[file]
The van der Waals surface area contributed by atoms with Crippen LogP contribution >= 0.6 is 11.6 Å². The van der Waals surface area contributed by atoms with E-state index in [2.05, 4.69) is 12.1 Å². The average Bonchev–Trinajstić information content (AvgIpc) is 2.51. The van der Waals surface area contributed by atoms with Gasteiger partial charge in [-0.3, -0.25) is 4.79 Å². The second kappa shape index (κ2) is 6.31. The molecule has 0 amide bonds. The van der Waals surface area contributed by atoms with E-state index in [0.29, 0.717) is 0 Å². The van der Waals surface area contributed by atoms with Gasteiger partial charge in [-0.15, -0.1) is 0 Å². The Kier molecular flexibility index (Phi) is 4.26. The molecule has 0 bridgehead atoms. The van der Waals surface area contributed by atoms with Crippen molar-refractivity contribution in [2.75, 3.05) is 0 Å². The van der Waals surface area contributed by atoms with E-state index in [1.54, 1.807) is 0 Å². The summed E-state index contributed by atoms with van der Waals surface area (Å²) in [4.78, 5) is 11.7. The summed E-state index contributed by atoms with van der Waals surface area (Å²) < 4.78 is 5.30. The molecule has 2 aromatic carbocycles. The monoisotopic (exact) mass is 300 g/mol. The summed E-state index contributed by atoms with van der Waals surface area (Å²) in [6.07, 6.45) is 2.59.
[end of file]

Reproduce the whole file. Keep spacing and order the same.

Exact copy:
The van der Waals surface area contributed by atoms with Crippen LogP contribution >= 0.6 is 11.6 Å². The van der Waals surface area contributed by atoms with E-state index in [2.05, 4.69) is 12.1 Å². The average Bonchev–Trinajstić information content (AvgIpc) is 2.51. The van der Waals surface area contributed by atoms with Gasteiger partial charge in [-0.3, -0.25) is 4.79 Å². The second kappa shape index (κ2) is 6.31. The molecule has 0 amide bonds. The van der Waals surface area contributed by atoms with E-state index in [0.29, 0.717) is 0 Å². The van der Waals surface area contributed by atoms with Gasteiger partial charge in [-0.15, -0.1) is 0 Å². The Kier molecular flexibility index (Phi) is 4.26. The molecule has 0 bridgehead atoms. The van der Waals surface area contributed by atoms with Crippen molar-refractivity contribution in [2.75, 3.05) is 0 Å². The van der Waals surface area contributed by atoms with E-state index in [1.54, 1.807) is 0 Å². The summed E-state index contributed by atoms with van der Waals surface area (Å²) in [4.78, 5) is 11.7. The summed E-state index contributed by atoms with van der Waals surface area (Å²) < 4.78 is 5.30. The molecule has 2 aromatic carbocycles. The monoisotopic (exact) mass is 300 g/mol. The summed E-state index contributed by atoms with van der Waals surface area (Å²) in [6.07, 6.45) is 2.59.